The US Supreme Court upheld the doctrine of assignor estoppel today, June 29, but imposed new limits on when it could be used.
In a five to four decision in Minerva v Hologic, the high court ruled that while there are valid uses for the doctrine – which bars inventors from challenging their own patents today – it has been applied in the past to improperly stop warranted challenges to patent validity.
Justice Elena Kagan, who wrote the majority opinion, said the doctrine applies only when an inventor says one thing (explicitly or implicitly) in assigning a patent and the opposite in litigating against the patent’s owner.
Stefan Szpajda, partner at Dorsey & Whitney in Seattle, said: “The Supreme Court’s ruling honours the centuries-old fairness principles on which assignor estoppel is based, while acknowledging the practical contemporary reality of how patents are invented, assigned, and later sold.
“The majority’s ruling will be seen as a win for competition and employee mobility, as it will make it harder for companies to rely on assignor estoppel to shield their patents from challenge by competitors who hire their former employees.”
This issue of assignor estoppel arose in the case after Hologic, a medical devices company, sued uterine health specialist Minerva for infringing certain claims of its US patents (6,872,183 and 9,095,348). Hologic had acquired the rights indirectly from the founder of Minerva, Csaba Truckai.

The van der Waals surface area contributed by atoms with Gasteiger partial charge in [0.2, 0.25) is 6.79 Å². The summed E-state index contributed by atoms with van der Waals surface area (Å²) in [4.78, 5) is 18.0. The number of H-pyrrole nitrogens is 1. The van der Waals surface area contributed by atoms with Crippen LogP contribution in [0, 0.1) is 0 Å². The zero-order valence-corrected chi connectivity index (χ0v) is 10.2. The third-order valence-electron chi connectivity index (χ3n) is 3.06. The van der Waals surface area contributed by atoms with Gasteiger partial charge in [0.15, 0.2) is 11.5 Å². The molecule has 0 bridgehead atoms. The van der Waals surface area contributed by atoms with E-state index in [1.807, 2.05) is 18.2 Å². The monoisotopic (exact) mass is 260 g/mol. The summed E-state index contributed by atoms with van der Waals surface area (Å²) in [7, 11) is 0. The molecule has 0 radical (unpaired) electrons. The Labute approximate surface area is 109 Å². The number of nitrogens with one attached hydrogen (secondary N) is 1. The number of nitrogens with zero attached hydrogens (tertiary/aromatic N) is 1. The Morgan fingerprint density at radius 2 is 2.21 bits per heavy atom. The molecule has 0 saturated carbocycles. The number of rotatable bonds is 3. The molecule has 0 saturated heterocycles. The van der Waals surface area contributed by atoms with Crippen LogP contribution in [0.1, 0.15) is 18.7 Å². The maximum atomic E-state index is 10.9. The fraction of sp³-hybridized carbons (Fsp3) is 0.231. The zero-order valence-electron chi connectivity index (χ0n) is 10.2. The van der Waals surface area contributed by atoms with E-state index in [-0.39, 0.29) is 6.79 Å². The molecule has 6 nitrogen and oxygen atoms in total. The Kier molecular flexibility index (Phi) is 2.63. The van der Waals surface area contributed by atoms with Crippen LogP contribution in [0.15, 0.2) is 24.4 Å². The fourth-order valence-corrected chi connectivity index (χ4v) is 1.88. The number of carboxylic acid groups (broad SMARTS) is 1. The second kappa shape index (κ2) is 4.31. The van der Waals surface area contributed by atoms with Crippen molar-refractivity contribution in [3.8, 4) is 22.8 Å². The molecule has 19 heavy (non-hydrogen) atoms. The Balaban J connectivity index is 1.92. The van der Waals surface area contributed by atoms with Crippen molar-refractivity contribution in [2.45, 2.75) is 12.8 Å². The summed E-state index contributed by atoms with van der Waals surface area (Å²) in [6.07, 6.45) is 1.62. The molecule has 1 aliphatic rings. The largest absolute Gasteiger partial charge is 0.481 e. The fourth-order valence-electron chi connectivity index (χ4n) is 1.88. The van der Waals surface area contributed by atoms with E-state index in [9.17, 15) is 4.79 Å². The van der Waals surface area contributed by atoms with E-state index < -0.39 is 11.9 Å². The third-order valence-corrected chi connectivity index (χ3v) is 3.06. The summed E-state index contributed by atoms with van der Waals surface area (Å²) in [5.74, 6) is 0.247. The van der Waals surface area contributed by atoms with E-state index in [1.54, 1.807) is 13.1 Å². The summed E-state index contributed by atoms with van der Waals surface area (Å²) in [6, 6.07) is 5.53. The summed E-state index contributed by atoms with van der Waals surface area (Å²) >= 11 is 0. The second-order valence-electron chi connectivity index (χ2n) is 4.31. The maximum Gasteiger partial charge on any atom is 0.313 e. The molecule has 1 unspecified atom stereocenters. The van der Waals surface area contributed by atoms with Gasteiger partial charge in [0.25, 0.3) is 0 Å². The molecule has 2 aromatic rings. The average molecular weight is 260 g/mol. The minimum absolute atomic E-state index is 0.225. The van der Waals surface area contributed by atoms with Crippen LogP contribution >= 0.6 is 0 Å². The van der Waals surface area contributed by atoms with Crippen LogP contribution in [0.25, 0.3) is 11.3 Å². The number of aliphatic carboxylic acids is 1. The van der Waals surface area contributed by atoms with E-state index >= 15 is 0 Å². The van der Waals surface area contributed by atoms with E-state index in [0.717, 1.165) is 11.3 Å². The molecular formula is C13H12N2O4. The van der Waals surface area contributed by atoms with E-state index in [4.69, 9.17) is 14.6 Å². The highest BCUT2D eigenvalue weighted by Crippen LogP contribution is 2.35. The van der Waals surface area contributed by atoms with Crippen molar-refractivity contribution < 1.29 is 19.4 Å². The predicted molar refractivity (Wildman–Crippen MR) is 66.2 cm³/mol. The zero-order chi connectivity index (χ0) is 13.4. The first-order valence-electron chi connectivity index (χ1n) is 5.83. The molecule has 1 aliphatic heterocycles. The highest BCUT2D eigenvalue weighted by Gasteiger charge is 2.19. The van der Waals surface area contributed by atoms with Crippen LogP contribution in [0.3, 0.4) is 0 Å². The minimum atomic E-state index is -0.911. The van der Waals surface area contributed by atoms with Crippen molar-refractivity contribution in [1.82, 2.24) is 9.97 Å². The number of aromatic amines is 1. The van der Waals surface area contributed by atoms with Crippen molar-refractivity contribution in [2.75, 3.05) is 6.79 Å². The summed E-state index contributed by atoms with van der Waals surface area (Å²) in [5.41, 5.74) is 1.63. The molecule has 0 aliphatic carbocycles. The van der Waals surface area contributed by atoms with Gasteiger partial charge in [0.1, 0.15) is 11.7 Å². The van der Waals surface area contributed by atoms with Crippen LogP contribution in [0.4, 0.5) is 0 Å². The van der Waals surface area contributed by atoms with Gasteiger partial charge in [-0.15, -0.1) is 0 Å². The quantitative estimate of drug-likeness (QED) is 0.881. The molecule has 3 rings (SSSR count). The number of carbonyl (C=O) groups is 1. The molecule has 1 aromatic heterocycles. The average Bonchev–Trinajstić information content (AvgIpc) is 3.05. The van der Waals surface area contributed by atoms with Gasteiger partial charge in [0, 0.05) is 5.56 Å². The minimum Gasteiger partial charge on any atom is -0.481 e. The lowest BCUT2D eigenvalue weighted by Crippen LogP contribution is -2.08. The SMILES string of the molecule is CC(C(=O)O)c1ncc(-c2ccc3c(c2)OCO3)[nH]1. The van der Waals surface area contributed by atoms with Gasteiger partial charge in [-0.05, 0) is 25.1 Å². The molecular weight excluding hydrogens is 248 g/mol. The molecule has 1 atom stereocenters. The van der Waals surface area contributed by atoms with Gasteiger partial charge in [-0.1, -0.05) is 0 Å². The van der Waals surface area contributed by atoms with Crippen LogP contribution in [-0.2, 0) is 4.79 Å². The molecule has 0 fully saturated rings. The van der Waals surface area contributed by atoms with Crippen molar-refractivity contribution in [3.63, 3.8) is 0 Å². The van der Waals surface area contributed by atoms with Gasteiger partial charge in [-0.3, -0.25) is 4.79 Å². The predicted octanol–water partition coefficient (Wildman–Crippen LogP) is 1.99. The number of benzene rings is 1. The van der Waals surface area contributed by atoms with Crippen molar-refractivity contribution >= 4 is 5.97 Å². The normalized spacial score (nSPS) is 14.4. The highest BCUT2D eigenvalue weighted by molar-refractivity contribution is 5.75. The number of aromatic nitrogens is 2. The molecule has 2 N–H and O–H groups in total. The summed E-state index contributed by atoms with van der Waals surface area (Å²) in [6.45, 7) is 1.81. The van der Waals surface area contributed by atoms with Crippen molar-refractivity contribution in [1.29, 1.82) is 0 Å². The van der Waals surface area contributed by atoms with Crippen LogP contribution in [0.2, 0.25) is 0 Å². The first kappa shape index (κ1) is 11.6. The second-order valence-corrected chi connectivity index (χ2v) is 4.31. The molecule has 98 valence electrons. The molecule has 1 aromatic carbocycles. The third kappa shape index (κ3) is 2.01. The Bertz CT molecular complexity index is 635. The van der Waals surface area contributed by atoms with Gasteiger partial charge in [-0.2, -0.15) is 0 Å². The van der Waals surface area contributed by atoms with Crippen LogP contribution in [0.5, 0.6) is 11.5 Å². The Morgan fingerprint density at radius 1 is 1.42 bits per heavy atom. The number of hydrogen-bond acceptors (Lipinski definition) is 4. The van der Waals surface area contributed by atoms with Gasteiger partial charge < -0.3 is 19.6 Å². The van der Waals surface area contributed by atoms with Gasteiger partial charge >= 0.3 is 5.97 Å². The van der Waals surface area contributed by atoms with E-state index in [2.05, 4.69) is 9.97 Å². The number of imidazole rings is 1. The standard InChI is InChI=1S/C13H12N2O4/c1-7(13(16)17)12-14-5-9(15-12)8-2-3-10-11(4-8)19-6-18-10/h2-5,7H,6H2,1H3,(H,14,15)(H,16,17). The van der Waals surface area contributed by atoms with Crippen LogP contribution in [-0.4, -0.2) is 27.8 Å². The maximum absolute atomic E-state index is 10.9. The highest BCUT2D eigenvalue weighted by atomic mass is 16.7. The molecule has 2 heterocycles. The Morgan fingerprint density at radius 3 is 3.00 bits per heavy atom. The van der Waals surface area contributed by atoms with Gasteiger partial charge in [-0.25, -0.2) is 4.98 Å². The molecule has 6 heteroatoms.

Minerva asserted invalidity arguments and filed inter partes reviews at the Patent Trial and Appeal Board (PTAB), before Hologic responded by asserting assignor estoppel.
The PTAB decided that the method patent claims were invalid, and Minerva asked the District Court for the District of Delaware to dismiss the asserted claims from those patents as moot. The district court denied the request because the claims had not yet been cancelled and were still subject to appeal.
Hologic then moved for summary judgment at the district court, which granted the motion and agreed with the company that assignor estoppel barred Minerva from asserting invalidity.
After the trial, the Court of Appeals for the Federal Circuit affirmed the PTAB’s final written decision concerning the unpatentability of the method patent claims.
As a result, the district court denied Hologic's motion for a permanent injunction and for supplemental damages. Hologic and Minerva appealed to the Federal Circuit.
On appeal, the appellate court affirmed-in-part and vacated-in-part the District of Delaware's judgment, and remanded the case.
Both parties ended up appealing to SCOTUS. The high court accepted the petition for writ of certiorari from Minerva on January 8, but denied Hologic’s petition.
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